It only took a deadly pandemic for Toronto to take its housing crisis seriously

OPINION: Council members used to assert that it was impossible to approve new construction in the city in less than six months. COVID-19 proves that “impossible” can be accomplished
By John Michael McGrath - Published on May 01, 2020
Toronto city council held its first-ever virtual meeting on Thursday. (YouTube)



Canada’s largest city held its first remote council meeting of the COVID-19 era on Thursday, and, between all the audio issues and calls for IT help, Toronto city council accomplished some notable things. It extended Mayor John Tory’s emergency powers for the duration of the pandemic, took a briefing from emergency officials on the city’s outbreak to date (and its financial aftershocks), and even approved some important public-works plans.

But the decision that may have the most substantial long-term effects came late in the evening, as the unassembled councillors debated an emergency measure aimed at helping the city deal with its homelessness crisis: they approved a number of sites for the rapid construction of new supportive housing using modular-construction techniques. According to the staff report presented to council, the city expects that 110 units will be ready for occupancy by the fall (or, in the language of city staff, 16 to 20 weeks from yesterday’s vote).

The need is dire: the city is already desperately trying to find alternatives to its overcrowded shelter system in an attempt to contain the spread of COVID-19; shelters, like long-term-care homes, retirement homes, and hospitals, are “congregate care” settings, places where COVID-19 has the potential to spread like wildfire. The city has rented vacant hotels and is going so far as to stop buildings from being demolished, so that they can be repurposed as temporary shelters.

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So it’s good news that the city is embracing a new form of housing production that could help deal with the emergency. There’s a lot of potential in modular production, which sees units built largely off-site, where conditions are more controlled and productivity is higher.

But the efficiency of modular housing is less important than something else — something even more radical — that was affirmed by Toronto city council yesterday: the idea that homes are necessary and good and that the city can approve them quickly when it wants to.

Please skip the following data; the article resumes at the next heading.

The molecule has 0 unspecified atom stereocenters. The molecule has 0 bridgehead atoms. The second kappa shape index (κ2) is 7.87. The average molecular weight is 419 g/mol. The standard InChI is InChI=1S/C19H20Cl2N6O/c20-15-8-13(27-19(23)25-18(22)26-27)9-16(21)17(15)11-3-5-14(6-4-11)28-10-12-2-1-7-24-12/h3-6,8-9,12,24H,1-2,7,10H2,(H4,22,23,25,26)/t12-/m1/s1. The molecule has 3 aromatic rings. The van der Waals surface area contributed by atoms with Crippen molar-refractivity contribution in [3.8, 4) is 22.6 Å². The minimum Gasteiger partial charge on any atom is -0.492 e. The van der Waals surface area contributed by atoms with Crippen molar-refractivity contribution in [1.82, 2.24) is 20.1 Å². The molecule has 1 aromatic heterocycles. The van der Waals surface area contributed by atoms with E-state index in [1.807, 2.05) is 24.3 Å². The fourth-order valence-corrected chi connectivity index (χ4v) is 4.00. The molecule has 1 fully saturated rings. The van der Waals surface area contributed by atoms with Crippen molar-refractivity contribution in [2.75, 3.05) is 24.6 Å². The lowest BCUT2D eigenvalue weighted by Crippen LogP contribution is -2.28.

If the city had relied on its usual approvals processes to get these housing units built, I would’ve put my money on a COVID-19 vaccine being a likelier outcome by fall. Indeed, for many years, council members asserted that it was impossible to approve new construction in the city in less than six months — an important political issue, as municipal inaction is one of the things that can trigger an appeal to the Local Planning Appeals Tribunal (formerly the Ontario Municipal Board).

What a difference a plague makes: city staff now hope to have the planning applications back before city council for its approval within 12 weeks. And councillors, recognizing the urgency of the matter, even voted down an attempt by Etobicoke’s Stephen Holyday to force a series of public meetings in the neighbourhoods where the supportive housing may eventually be built (the city still hasn’t formally selected sites). Holyday’s move was obviously dilatory, and the mayor and council deserve praise for recognizing it as such and voting to reject it with prejudice. 

Even if nothing else had happened last night, that alone would have been nearly unprecedented: Approving new shelter space without giving incumbent homeowners a public forum in which to expound upon all its possible evils? Amazing.

But Toronto’s housing emergency didn’t begin with COVID-19, and it won’t end when the pandemic does. The city has seen a decade or more of rapidly inflating home prices, and, for the entirety of that decade, Toronto’s response has been to try all the same failing policies (and then try them more ), all while shouting down any suggestion that the city’s own part in regulating home production — the lethargic approvals, the narrow permissions, the absolute imperative to protect single-family homes at all costs — might have anything to do with the housing crisis.

That was a plausible political strategy when most of these arguments were happening in the shadows (most people, despite my best efforts, still don’t care about urban-planning policies). COVID-19 may not permanently change councillors’ politics, but it has turned the lights on, and we can now clearly see how unserious about housing policy they’ve been.

We’ve spent a decade shouting about a housing crisis in this city while the people in charge have largely insisted that nothing about it required them to change any of their priors. Now an emergency is here that’s immune to their usual games of delay and denial, and it turns out that all the minutiae they’ve obsessed over were always optional.

It's to council’s credit that it has finally, partially, relented and called off its ideological games in the face of mass death in this city. It’s a shame it couldn’t have done so earlier, when the crisis “merely” involved spiralling rates of poverty and homelessness. As with so much in this pandemic, we can only hope that some people are learning.

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